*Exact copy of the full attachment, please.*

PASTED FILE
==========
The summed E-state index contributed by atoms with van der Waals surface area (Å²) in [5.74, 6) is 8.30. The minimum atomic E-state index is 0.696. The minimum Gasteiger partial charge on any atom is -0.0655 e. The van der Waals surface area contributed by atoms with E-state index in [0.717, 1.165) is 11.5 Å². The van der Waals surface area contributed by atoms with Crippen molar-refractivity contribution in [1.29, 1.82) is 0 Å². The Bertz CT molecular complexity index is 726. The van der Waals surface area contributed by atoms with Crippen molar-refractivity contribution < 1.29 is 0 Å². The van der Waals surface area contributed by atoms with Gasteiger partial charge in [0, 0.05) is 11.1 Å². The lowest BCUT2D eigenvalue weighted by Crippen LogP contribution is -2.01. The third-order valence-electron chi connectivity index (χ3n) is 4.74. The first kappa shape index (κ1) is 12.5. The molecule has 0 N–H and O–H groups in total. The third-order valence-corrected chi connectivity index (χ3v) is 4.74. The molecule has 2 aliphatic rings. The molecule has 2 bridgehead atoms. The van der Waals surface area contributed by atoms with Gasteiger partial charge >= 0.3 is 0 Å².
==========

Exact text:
The summed E-state index contributed by atoms with van der Waals surface area (Å²) in [5.74, 6) is 8.30. The minimum atomic E-state index is 0.696. The minimum Gasteiger partial charge on any atom is -0.0655 e. The van der Waals surface area contributed by atoms with E-state index in [0.717, 1.165) is 11.5 Å². The van der Waals surface area contributed by atoms with Crippen molar-refractivity contribution in [1.29, 1.82) is 0 Å². The Bertz CT molecular complexity index is 726. The van der Waals surface area contributed by atoms with Crippen molar-refractivity contribution < 1.29 is 0 Å². The van der Waals surface area contributed by atoms with Gasteiger partial charge in [0, 0.05) is 11.1 Å². The lowest BCUT2D eigenvalue weighted by Crippen LogP contribution is -2.01. The third-order valence-electron chi connectivity index (χ3n) is 4.74. The first kappa shape index (κ1) is 12.5. The molecule has 0 N–H and O–H groups in total. The third-order valence-corrected chi connectivity index (χ3v) is 4.74. The molecule has 2 aliphatic rings. The molecule has 2 bridgehead atoms. The van der Waals surface area contributed by atoms with Gasteiger partial charge >= 0.3 is 0 Å².